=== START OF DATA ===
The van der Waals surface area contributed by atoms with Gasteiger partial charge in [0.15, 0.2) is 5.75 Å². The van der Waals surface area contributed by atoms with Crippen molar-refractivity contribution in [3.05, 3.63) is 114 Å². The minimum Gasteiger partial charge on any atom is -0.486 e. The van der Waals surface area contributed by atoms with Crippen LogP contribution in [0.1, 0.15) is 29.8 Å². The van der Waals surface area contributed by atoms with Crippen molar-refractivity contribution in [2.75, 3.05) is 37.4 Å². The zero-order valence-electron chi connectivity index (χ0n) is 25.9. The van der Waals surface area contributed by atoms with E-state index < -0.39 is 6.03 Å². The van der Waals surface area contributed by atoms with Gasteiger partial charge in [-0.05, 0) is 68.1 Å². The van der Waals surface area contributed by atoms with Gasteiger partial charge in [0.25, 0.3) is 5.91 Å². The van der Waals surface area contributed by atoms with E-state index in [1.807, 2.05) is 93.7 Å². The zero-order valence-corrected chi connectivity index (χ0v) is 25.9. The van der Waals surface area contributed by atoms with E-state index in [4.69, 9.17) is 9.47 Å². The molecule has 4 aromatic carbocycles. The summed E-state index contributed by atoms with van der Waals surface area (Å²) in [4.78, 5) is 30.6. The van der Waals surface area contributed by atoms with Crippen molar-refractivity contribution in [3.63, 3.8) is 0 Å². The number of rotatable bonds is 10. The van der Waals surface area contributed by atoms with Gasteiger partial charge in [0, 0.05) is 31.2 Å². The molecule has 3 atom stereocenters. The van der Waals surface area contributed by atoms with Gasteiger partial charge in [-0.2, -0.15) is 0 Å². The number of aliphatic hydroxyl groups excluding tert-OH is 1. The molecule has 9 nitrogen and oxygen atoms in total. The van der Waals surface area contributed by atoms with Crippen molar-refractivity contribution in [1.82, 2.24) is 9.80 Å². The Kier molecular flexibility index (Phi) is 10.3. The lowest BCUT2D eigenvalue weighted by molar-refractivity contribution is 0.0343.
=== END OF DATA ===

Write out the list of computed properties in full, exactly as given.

The van der Waals surface area contributed by atoms with Gasteiger partial charge in [0.15, 0.2) is 5.75 Å². The van der Waals surface area contributed by atoms with Crippen molar-refractivity contribution in [3.05, 3.63) is 114 Å². The minimum Gasteiger partial charge on any atom is -0.486 e. The van der Waals surface area contributed by atoms with Crippen LogP contribution in [0.1, 0.15) is 29.8 Å². The van der Waals surface area contributed by atoms with Crippen molar-refractivity contribution in [2.75, 3.05) is 37.4 Å². The zero-order valence-electron chi connectivity index (χ0n) is 25.9. The van der Waals surface area contributed by atoms with E-state index < -0.39 is 6.03 Å². The van der Waals surface area contributed by atoms with Gasteiger partial charge in [-0.05, 0) is 68.1 Å². The van der Waals surface area contributed by atoms with Gasteiger partial charge in [0.25, 0.3) is 5.91 Å². The van der Waals surface area contributed by atoms with E-state index in [1.807, 2.05) is 93.7 Å². The zero-order valence-corrected chi connectivity index (χ0v) is 25.9. The van der Waals surface area contributed by atoms with E-state index in [4.69, 9.17) is 9.47 Å². The molecule has 4 aromatic carbocycles. The summed E-state index contributed by atoms with van der Waals surface area (Å²) in [4.78, 5) is 30.6. The van der Waals surface area contributed by atoms with Crippen molar-refractivity contribution in [3.63, 3.8) is 0 Å². The number of rotatable bonds is 10. The van der Waals surface area contributed by atoms with Gasteiger partial charge in [0, 0.05) is 31.2 Å². The molecule has 3 atom stereocenters. The van der Waals surface area contributed by atoms with Gasteiger partial charge in [-0.2, -0.15) is 0 Å². The number of aliphatic hydroxyl groups excluding tert-OH is 1. The molecule has 9 nitrogen and oxygen atoms in total. The van der Waals surface area contributed by atoms with Crippen molar-refractivity contribution in [1.82, 2.24) is 9.80 Å². The Kier molecular flexibility index (Phi) is 10.3. The lowest BCUT2D eigenvalue weighted by molar-refractivity contribution is 0.0343.